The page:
Chicken with Plums (Poulet aux prunes)
Mathieu Amalric, Edouard Baer, Maria de Madeiros, Golshifteh Farahani, Serge Avedikian, Chiara Mastroianni
(Sony Pictures Classics)
US theatrical: 17 Aug 2012 (Limited release)
Anybody seeking a well-rounded love story featuring emotionally secure individuals should stay far, far away from Chicken with Plums (Poulet aux prunes). Marjane Satrapi and Vincent Paronnaud’s adaptation of Satrapi’s graphic novel focuses on Nasser-Ali (Mathieu Amalric), a violinist living in late 1950s Iran. He plays like an angel, but suffers from an overwhelming moodiness. In the film’s first few scenes, he buys a violin and returns it almost immediately, screaming at the shop owner that he’s been cheated. In fact, life has cheated him.
A few scenes later, at yet another shop, Nasser-Ali escapes his miseries via opium; the episode convinces him that he wants to escape more permanently, and so he decides to die. After contemplating a series of suicidal options, he concludes they’re all too painful or unnerving. And so he determines to lay down in his bed until he stops living. It’s a grand gesture that coincides nicely with the film’s wildly emotive opera.
Flashbacks show that Nasser-Ali has been wounded in love, though he looks at first to be little more than an overindulged artist. He appears miserable in a fractious marriage to the emotionally volatile Faringuisse (Maria de Medeiros), apparently a result of his inability to say no to his overbearing mother (Isabella Rossellini). He’s lost all will to play violin following the recent destruction of his instrument, and he’s unable to find a suitable replacement. Still, he has second thoughts about dying when the Angel of Death (Edourd Baer) actually shows up, a hooded imp with an aptly wicked sense of humor.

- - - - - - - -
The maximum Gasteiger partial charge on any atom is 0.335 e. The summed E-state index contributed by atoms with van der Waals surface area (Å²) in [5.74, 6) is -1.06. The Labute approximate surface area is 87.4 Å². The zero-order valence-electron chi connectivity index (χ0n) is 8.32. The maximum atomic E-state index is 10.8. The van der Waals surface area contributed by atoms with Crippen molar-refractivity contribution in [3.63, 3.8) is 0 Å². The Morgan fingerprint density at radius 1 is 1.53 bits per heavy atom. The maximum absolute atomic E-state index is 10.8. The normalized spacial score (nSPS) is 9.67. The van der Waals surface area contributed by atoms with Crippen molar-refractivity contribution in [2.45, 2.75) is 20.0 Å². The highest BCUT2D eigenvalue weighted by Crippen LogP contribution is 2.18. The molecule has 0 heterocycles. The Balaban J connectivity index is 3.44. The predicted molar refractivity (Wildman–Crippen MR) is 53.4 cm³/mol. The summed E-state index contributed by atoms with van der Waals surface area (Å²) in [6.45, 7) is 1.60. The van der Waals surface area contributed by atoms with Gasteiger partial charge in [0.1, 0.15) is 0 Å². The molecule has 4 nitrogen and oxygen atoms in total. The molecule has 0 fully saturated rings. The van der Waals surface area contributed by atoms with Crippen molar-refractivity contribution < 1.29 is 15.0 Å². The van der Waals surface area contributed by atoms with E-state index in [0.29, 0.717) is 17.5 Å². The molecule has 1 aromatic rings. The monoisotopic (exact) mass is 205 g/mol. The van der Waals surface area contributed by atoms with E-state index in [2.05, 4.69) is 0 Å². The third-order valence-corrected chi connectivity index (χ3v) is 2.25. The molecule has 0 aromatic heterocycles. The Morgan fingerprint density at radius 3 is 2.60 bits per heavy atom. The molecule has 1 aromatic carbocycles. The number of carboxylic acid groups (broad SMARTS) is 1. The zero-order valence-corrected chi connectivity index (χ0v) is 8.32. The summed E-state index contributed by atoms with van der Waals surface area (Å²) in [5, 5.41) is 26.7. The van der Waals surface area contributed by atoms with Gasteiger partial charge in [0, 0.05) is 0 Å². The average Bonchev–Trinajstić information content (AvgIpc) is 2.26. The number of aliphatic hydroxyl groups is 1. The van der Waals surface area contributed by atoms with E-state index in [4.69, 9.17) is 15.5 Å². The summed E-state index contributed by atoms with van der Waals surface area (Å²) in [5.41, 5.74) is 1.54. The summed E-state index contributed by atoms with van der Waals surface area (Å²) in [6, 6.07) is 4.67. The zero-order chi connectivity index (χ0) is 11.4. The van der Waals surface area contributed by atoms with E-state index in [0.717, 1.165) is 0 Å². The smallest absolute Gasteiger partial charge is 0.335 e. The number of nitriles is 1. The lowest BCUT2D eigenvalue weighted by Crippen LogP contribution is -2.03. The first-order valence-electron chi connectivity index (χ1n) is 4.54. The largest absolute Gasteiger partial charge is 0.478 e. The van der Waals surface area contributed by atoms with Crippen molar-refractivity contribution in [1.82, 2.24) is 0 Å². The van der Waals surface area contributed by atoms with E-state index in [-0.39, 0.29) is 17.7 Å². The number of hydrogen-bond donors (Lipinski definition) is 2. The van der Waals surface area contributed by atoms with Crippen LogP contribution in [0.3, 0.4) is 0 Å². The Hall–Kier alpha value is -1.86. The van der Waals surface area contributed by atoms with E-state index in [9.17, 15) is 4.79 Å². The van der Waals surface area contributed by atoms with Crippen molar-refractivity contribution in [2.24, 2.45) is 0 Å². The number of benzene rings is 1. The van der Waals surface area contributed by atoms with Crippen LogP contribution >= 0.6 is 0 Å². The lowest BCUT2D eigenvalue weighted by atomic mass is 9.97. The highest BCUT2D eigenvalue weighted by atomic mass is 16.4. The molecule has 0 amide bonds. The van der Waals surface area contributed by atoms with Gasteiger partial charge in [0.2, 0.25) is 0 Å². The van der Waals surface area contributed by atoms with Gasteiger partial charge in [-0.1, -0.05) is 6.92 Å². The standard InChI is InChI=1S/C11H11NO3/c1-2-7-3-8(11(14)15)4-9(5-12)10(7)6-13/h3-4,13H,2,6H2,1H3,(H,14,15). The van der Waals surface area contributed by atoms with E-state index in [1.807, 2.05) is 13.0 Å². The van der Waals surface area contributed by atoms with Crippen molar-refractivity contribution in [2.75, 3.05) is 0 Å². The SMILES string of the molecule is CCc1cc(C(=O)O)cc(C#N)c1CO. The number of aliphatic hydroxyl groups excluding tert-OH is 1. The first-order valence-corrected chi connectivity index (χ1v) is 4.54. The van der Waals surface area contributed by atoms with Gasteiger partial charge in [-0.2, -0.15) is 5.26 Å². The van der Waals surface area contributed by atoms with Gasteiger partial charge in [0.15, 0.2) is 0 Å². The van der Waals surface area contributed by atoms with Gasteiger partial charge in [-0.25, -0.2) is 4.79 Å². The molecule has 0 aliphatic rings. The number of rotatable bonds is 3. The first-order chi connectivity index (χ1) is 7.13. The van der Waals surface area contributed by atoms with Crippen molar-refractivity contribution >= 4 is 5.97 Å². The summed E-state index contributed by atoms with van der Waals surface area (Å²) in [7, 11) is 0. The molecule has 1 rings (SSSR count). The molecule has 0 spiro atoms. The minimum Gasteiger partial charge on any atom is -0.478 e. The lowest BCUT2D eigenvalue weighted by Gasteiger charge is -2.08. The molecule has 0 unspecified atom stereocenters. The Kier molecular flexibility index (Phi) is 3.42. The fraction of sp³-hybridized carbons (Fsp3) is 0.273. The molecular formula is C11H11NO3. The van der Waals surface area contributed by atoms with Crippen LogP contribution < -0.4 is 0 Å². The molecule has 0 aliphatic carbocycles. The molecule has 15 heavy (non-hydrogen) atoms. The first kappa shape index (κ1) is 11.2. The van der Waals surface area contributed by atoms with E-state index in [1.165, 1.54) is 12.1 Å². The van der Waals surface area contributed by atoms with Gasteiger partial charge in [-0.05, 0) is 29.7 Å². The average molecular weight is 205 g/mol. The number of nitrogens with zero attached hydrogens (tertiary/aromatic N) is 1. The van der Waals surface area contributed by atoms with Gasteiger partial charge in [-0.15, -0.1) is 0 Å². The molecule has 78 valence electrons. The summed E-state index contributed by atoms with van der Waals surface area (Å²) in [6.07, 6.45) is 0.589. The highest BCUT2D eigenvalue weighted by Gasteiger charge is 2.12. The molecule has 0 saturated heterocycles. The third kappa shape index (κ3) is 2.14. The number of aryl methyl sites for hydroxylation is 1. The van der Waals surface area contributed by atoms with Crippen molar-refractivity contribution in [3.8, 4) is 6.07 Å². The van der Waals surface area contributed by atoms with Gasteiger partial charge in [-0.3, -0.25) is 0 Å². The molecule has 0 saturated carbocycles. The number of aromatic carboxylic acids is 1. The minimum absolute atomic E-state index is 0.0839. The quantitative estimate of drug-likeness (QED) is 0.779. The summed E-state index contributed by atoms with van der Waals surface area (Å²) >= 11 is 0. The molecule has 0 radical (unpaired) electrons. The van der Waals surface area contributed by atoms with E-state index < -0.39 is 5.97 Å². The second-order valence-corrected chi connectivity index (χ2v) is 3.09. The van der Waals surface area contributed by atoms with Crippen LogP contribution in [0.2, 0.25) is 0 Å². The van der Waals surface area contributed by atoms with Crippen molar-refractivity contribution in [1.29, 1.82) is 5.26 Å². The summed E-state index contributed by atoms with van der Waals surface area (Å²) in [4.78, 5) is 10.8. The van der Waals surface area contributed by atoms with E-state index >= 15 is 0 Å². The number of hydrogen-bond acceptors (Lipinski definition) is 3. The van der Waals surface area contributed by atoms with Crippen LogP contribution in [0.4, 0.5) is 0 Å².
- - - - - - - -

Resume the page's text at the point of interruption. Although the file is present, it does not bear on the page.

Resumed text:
This visit comes late in the film; prior, the flashbacks in Chicken with Plums are parceled out over the eight days Nasser-Ali spends confined to bed, waiting for his end to come. As he frets, the nonlinear narrative circles around his pining for a lost love (Golshifteh Farahani as the significantly named Irâne) and his lost joy in music. This lack of momentum keeps the graphic novel from being as artistically or emotionally fulfilling as Satrapi’s Persepolis, even as both works share a yearning for a more culturally open Iran.
Still, the riot of styles and moods helps to propel the film of Chicken with Plums. Primarily live-action, with occasional animated segments (unlike the film of Persepolis, which was fully animated), the scenes pulsate with such glow and jumping verve that they almost feel like animation. Its mix of Persian and French influences is oversaturated with poignant music, gorgeous scenery, and highly stylized performances. Not all these pieces fit together: a sequence showing the future of Nasser-Ali and Faringuisse’s son (Christian Friedel) when he moves to the US is rife with trash-television pathologies (teen pregnancy, trash-mouthed kids) and shot too obviously ironically, as if it’s a three-camera sitcom. (It’s a too familiar satire, one famous instance being Oliver Stone’s Natural Born Killers almost 20 years ago).
Chicken with Plums’ artificiality is thematic, of course, and highlighted by shots that seem to burst out from one frame into another with all the colliding energy of a graphic novel. At the same time, and unlike some other graphic novel adaptations, this movie makes good use of its actors. Amalric’s mad intensity is tailor-made for this story (it helps that plays the violin in real life), but the filmmakers modulate it too, setting Nasser-Ali in relation to his understandably resentful wife and his more grounded brother (Eric Caravaca). De Medeiros is almost as impressive, particularly in one critical scene where she looks at herself in a mirror: the delicate calibrations she makes in those few seconds of wan self-reflection are breathtaking.
Amid such powerful moments, as well as drifting flower petals and a lavish chiaroscuro design, Chicken with Plums also offers some black comedy. The mood is world-weary and exhausted from passion, the sort best appreciated after a miserable breakup, enhanced by a few packs of Gitanes. Although a man’s life is in the balance, the movie doesn’t take his emotional gyrations too seriously. In what other film can you say that the appearance of the Angel of Death helps lighten the mood?
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